The opinion of the court was delivered by: Thomas W. Phillips United States District Judge
The court is in receipt of a pro se prisoner's civil rights complaint under 42 U.S.C. § 1983 and an application to proceed in forma pauperis. It appears from the application that the plaintiff lacks sufficient financial resources to pay the $350.00 filing fee. Accordingly, pursuant to 28 U.S.C. § 1915(b)(4), the Clerk is DIRECTED to file this action without the prepayment of costs or fees or security therefor as of the date the complaint was received. However, for the reasons stated below, process shall not issue and this action is DISMISSED.
Plaintiff is confined in the Jefferson County Detention Center. The defendants are Jefferson County Sheriff David Davenport, Chief Merlin Foister, Sgt. Rickey Oakes, Correctional Officer Charlie Wood, and maintenance workers Jeff Denton and Terry Smith. Plaintiff alleges that he was in isolation on May 3, 2007, and his toilet would not flush. He asked to be moved to another cell until the toilet could be fixed, but was told no. According to plaintiff, he was forced to stay in those unsanitary conditions for approximately twenty-four (24) hours. Plaintiff does not seek monetary damages, but only that the people who violated his civil rights be punished.
A prison official violates an inmate's rights under the Eighth Amendment if, acting with deliberate indifference, the official exposes the inmate to a substantial risk of harm to his health or safety. Farmer v. Brennan, 511 U.S. 825, 834 (1994); Estelle v. Gamble, 429 U.S. 97, 106 (1976).
So long as prison officials provide inmates with 'a minimal civilized measure of life's necessities', the requirements of the Eighth Amendment have been met. However, conditions of confinement must not involve the wanton and unnecessary infliction of pain.
Bellamy v. Bradley, 729 F.2d 416, 420 (6th Cir. 1984) (quoting Rhodes v. Chapman, 452 U.S. 337, 347 (1981)). The "basic necessities of civilized life" required by the Eighth Amendment include "'reasonably adequate food, clothing, shelter, sanitation, medical care and personal safety.'" Grubbs v. Bradley, 552 F. Supp. 1052, 1122 (M.D. Tenn. 1982) (quoting Newman v. Alabama, 559 F.2d 283, 291 (5th Cir. 1977)).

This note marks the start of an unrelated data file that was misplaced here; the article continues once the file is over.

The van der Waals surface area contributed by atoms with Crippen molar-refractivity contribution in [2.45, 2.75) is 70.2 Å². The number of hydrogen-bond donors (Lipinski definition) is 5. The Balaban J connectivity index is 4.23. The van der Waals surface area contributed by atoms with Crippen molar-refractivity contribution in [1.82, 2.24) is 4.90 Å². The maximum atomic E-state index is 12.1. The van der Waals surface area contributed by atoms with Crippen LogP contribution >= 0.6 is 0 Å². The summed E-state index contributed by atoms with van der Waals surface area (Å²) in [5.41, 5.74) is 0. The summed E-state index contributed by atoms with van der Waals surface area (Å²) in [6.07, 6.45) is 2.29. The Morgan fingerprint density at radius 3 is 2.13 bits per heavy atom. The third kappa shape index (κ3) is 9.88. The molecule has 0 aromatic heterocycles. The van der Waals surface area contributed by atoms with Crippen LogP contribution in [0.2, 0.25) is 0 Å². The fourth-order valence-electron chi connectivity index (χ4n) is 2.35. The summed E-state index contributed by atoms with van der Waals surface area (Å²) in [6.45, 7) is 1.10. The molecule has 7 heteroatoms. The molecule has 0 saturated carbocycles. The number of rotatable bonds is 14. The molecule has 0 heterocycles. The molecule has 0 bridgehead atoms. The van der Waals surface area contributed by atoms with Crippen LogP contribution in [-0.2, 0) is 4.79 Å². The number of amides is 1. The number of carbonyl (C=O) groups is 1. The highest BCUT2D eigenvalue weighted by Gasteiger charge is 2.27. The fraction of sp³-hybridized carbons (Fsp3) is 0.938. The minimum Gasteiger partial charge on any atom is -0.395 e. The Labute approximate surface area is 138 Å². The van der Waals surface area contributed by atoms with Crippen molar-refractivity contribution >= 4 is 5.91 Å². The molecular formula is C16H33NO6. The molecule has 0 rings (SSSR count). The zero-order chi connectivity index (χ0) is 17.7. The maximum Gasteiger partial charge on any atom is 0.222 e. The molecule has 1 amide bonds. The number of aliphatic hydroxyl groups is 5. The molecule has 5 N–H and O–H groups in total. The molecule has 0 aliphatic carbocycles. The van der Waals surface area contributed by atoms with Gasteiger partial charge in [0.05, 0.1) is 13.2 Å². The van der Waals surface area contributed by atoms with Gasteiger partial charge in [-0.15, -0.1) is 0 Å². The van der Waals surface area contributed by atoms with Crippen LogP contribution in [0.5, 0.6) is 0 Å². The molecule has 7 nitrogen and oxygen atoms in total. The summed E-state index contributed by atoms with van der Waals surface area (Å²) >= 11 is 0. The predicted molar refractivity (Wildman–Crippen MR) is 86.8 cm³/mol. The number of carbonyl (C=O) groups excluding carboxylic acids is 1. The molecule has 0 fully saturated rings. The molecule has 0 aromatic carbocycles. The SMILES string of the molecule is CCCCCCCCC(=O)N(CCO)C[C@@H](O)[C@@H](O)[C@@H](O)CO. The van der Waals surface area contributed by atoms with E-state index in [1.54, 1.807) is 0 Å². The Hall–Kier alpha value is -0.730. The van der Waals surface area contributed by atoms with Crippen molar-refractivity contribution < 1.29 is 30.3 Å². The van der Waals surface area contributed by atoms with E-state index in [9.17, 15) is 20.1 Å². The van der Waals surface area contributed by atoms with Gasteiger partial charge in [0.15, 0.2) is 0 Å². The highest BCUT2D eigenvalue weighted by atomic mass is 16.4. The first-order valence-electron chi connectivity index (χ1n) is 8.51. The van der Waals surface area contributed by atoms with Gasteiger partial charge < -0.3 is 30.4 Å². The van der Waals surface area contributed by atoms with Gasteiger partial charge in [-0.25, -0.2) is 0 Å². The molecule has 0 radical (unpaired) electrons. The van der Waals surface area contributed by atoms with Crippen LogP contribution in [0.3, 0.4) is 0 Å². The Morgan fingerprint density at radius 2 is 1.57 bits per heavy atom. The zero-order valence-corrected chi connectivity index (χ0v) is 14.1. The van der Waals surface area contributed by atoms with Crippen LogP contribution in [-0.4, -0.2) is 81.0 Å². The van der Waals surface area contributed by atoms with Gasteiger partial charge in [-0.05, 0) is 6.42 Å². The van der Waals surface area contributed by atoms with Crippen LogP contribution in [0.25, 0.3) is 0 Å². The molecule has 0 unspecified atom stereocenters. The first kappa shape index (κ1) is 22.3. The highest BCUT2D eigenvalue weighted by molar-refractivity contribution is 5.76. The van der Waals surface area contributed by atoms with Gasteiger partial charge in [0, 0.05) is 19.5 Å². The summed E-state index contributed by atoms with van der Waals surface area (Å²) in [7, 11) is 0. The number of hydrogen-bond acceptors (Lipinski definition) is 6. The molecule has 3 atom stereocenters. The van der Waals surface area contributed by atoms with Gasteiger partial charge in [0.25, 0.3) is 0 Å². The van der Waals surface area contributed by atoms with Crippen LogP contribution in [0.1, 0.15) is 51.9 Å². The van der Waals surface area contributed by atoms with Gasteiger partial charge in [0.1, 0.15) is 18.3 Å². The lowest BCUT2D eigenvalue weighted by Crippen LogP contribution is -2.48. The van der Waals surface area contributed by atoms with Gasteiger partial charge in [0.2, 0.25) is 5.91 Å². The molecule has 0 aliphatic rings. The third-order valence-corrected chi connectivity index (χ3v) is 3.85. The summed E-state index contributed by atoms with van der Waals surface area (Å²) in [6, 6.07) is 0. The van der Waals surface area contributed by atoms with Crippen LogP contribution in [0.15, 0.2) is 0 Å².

The length of time that an inmate is subjected to certain conditions of confinement is relevant in determining whether the confinement meets constitutional standards. See Hutto v. Finney, 437 U.S. 678, 686-87 (1978) ("A filthy, overcrowded cell and a diet of 'grue' might be tolerable for a few days and intolerably cruel for weeks or months."); Holloway v. Gunnell, 685 F.2d 150, 156 (5th Cir. 1982) ("allegations of two days of discomfort are not sufficient to state a claim of constitutional dimension"). Under the circumstances, plaintiff's allegation that he was forced to remain in an unsanitary cell for 24 hours fails to assert conditions of confinement so inadequate as to rise to the level of cruel and unusual punishment in violation of the Eighth Amendment.
Although this court is mindful that a pro se complaint is to be liberally construed, Haines v. Kerner, 404 U.S. 519, 520-21 (1972), it is quite clear that the plaintiff has not alleged the deprivation of any constitutionally protected right, privilege or immunity, and, therefore, the court finds his claims to be frivolous under 28 U.S.C. §§ 1915(e) and 1915A. It appears beyond doubt that plaintiff can prove no set of facts which would entitle him to relief, Malone v. Colyer, 710 F.2d 258 (6th Cir. 1983), and that plaintiff's claim lacks an arguable basis in law and fact, Neitzke v. Williams, 490 U.S. 319, 325 (1989). Therefore, this action is DISMISSED sua sponte, as frivolous and for failure to state a claim upon which relief can be granted under § 1983. The court CERTIFIES that any appeal from this action would not be taken in good faith and would be totally frivolous. See Rule 24 of the Federal Rules of Appellate Procedure.
Because the plaintiff is an inmate in the Jefferson County Detention Center, he is herewith ASSESSED the civil filing fee of $350.00. Pursuant to 28 U.S.C. § 1915(b)(1)(A) and (B), the custodian of the plaintiff's inmate trust account at the institution where he now resides is directed to submit to the Clerk, U.S. District Court, 800 Market Street, Suite 130, Knoxville, Tennessee 37902, as an initial partial payment, whichever is greater of:
(a) twenty percent (20%) of the average monthly deposits to the plaintiff's inmate trust account; or
(b) twenty percent (20%) of the average monthly balance in the plaintiff's inmate trust account for the six-month period preceding the filing of the complaint.
Thereafter, the custodian shall submit twenty percent (20%) of the plaintiff's preceding monthly income (or income credited to the plaintiff's trust account for the preceding month), but only when such monthly income exceeds ten dollars ($10.00), until the full filing fee of three hundred fifty dollars ($350.00) as authorized under 28 U.S.C. § 1914(a) has been paid to the Clerk. 28 U.S.C. § 1915(b)(2).
The Clerk is DIRECTED to send a copy of this Memorandum and Order to the Sheriff of Jefferson County, Tennessee, and the county attorney for Jefferson County, Tennessee, to ensure that the custodian of the plaintiff's inmate trust account complies with that portion of the Prison Litigation Reform Act relating to payment of the filing fee. The Clerk is ...